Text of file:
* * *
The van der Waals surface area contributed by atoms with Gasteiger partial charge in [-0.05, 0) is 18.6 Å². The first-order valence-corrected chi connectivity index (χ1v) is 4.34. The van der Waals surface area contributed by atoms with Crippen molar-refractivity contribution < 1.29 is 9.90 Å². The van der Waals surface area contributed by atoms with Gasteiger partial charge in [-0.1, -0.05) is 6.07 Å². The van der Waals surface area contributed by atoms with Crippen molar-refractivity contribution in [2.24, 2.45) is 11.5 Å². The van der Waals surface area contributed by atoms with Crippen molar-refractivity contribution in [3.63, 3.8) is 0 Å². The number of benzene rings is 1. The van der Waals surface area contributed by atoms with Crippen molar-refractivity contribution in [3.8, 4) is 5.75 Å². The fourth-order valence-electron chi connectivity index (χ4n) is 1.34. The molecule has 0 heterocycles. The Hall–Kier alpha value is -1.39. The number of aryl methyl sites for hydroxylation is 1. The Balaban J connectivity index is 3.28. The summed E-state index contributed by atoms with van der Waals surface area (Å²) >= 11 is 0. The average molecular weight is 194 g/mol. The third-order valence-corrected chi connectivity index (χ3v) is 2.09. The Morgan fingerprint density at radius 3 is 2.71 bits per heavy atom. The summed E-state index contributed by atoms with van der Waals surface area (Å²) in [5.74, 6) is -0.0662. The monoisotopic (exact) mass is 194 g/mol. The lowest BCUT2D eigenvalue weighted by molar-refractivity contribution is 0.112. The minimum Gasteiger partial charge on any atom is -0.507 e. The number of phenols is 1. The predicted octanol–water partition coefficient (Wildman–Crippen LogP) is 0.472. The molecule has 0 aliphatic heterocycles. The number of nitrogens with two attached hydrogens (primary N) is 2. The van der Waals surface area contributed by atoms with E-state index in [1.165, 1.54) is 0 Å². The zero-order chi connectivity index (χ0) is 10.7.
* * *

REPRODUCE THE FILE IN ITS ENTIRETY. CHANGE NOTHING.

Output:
The van der Waals surface area contributed by atoms with Gasteiger partial charge in [-0.05, 0) is 18.6 Å². The first-order valence-corrected chi connectivity index (χ1v) is 4.34. The van der Waals surface area contributed by atoms with Crippen molar-refractivity contribution < 1.29 is 9.90 Å². The van der Waals surface area contributed by atoms with Gasteiger partial charge in [-0.1, -0.05) is 6.07 Å². The van der Waals surface area contributed by atoms with Crippen molar-refractivity contribution in [2.24, 2.45) is 11.5 Å². The van der Waals surface area contributed by atoms with Crippen molar-refractivity contribution in [3.63, 3.8) is 0 Å². The number of benzene rings is 1. The van der Waals surface area contributed by atoms with Crippen molar-refractivity contribution in [3.8, 4) is 5.75 Å². The fourth-order valence-electron chi connectivity index (χ4n) is 1.34. The molecule has 0 heterocycles. The Hall–Kier alpha value is -1.39. The number of aryl methyl sites for hydroxylation is 1. The Balaban J connectivity index is 3.28. The summed E-state index contributed by atoms with van der Waals surface area (Å²) >= 11 is 0. The average molecular weight is 194 g/mol. The third-order valence-corrected chi connectivity index (χ3v) is 2.09. The Morgan fingerprint density at radius 3 is 2.71 bits per heavy atom. The summed E-state index contributed by atoms with van der Waals surface area (Å²) in [5.74, 6) is -0.0662. The monoisotopic (exact) mass is 194 g/mol. The lowest BCUT2D eigenvalue weighted by molar-refractivity contribution is 0.112. The minimum Gasteiger partial charge on any atom is -0.507 e. The number of phenols is 1. The predicted octanol–water partition coefficient (Wildman–Crippen LogP) is 0.472. The molecule has 0 aliphatic heterocycles. The number of nitrogens with two attached hydrogens (primary N) is 2. The van der Waals surface area contributed by atoms with E-state index in [1.165, 1.54) is 0 Å². The zero-order chi connectivity index (χ0) is 10.7.